Saturday, April 10, 2010

Bender's antenna - part 2

Before I get too far into the ball and how the antenna holds together, I found this slightly blurry photo of the washer pressed into the bottom of a deodorant lid to stop the lid collapsing in the lathe chuck. The washer was nothing special, not even properly round, just an old thrust washer from the junk box.
So, I've mentioned the three components which make up Bender's antenna.. the ball at the top, the tapered shaft in the middle, and the dome at the bottom.
The ball in this model was an old deodorant ball (Lynx if it matters, but they all seem to be the same size). I considered gluing it to the model, but didn't trust the join. I decided the best approach would be to affix the ball to a shaft which ran through the tapered shaft, and was retained in the dome, or valve. I drilled a 1/4" hole in each of the balls, and then prepared some 1/4" shaft. The shaft was threaded at the end which would be away from the ball, and the "ball end" was hacksawed for a length of around 20mm (3/4") along the middle. I then made 2 small wedges of scrap steel which had a narrow point, but then a steep taper followed by parallel sides of 1/4". The point was to allow a friction fit in the hacksawed slot, the steep taper to force a wide split in the slot once driven in, and the parallel section just for length.
The idea was to use the wedge to lock the ball onto the shaft by making it wider than the 1/4" hole. I mixed up some 30min epoxy resin, and filled the inside of the ball with a 50-50 mix (by volume) of resin, and brass swarf (from under the lathe).
I put the wedges in place (held with a single turn of sticky tape) and carefully inserted the shaft into the ball via the hole, then tapped the shaft down against the wedge so the shaft would expand inside the resin filled ball. The photo below shows the two balls with their shafts waiting for the resin to cure.

The photo above also shows the dome and shaft assembled. This was done by half filling the dome with some expanding foam, then forcing the turned valve and shaft into it and letting the expanding foam lock in under the lip I turned. Once the foam was set, a simple trim with the knife cleaned away any spillage, or leakage.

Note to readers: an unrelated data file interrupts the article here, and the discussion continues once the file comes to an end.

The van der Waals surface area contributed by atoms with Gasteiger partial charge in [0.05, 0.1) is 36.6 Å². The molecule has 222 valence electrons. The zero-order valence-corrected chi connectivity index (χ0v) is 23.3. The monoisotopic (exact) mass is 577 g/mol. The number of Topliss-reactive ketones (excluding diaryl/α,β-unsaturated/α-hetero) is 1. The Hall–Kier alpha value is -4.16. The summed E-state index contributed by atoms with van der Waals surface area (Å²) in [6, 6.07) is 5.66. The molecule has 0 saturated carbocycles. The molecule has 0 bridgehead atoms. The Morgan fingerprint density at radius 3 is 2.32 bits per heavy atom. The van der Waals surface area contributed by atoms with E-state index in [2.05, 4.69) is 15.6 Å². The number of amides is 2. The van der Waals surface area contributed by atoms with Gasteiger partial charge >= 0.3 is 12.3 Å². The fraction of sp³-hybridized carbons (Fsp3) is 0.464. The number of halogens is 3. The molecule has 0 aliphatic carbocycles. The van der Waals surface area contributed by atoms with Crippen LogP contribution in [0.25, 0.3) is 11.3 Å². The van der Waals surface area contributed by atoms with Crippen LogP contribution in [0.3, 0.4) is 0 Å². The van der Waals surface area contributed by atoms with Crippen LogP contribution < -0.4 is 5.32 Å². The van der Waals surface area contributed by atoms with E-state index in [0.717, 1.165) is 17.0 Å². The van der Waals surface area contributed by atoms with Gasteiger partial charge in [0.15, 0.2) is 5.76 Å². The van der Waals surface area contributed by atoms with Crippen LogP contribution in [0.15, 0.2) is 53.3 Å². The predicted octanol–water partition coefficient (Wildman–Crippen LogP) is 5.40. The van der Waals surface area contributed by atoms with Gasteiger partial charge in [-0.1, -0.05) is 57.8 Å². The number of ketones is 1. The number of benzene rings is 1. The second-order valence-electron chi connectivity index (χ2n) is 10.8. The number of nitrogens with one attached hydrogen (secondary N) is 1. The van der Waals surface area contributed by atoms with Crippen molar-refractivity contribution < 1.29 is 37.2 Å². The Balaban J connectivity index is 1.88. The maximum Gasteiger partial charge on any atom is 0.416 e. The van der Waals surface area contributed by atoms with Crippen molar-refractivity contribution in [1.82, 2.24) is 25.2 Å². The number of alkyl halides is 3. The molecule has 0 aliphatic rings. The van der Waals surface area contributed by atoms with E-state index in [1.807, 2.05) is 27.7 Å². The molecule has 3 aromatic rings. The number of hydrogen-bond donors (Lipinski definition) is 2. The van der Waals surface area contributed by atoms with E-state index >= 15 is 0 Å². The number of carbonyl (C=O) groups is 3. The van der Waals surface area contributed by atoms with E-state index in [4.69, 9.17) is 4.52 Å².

I tried using a smear of the foam to fill the small gap in the ball seam, but it didn't really take too well.

The threads cut on the end of the shaft (with a die - I'm still working on building a driven leadscrew for my Taig) were matched with a brass sleeve nut I made up on the Taig. The brass was bored, then tapped for the thread, and then finish turned for the stepped bore in the valve. Once the lengths were finalised, I bored out some of the threads for easier assembly, and cut a tool slot in the sleeve nut. A similar tool slot was cut in the underside of the valve threads to make assembly easier. With the ball on one end of the shaft, and the nut at the other, the tapered shaft, and dome were locked together on the cut down valve, and the whole assembly was then placed on a spare extinguisher top for the last photo.

This extinguisher top is how the NuSwift DCP looked before I started cutting them apart - a large bronze boss in the top for the valve assembly, a smaller boss in the middle of the curve for the pressure gauge, a carry handle on the back.
A total of five extinguisher tops are used to make bender, one for the head, two for the feet cups, and two more which are cut up for patches on the others where the gauge bosses are cut out.

Why do I seem to have so many old fire extinguishers? I grabbed them when I was building and using my furnace/foundry. I was using the bottom halves to make cheap low use crucibles for my aluminium, brass and bronze furnace. I never threw the tops away since they had those big bronze valves, and bosses - the intent was to melt them down for stock. When I got the NuSwift DCP extinguishers, there were other extinguishers in the pile I could have had, but there was considerably more NuSwifts than any other type. Once I started bender, I would regularly collect other extinguishers to cut up for the arm and leg segments, but that didn't work out as well.

I will do up a page (or several) about the furnace and it's tools (including the "robot"), but that will be after I complete the documentation of Bender.

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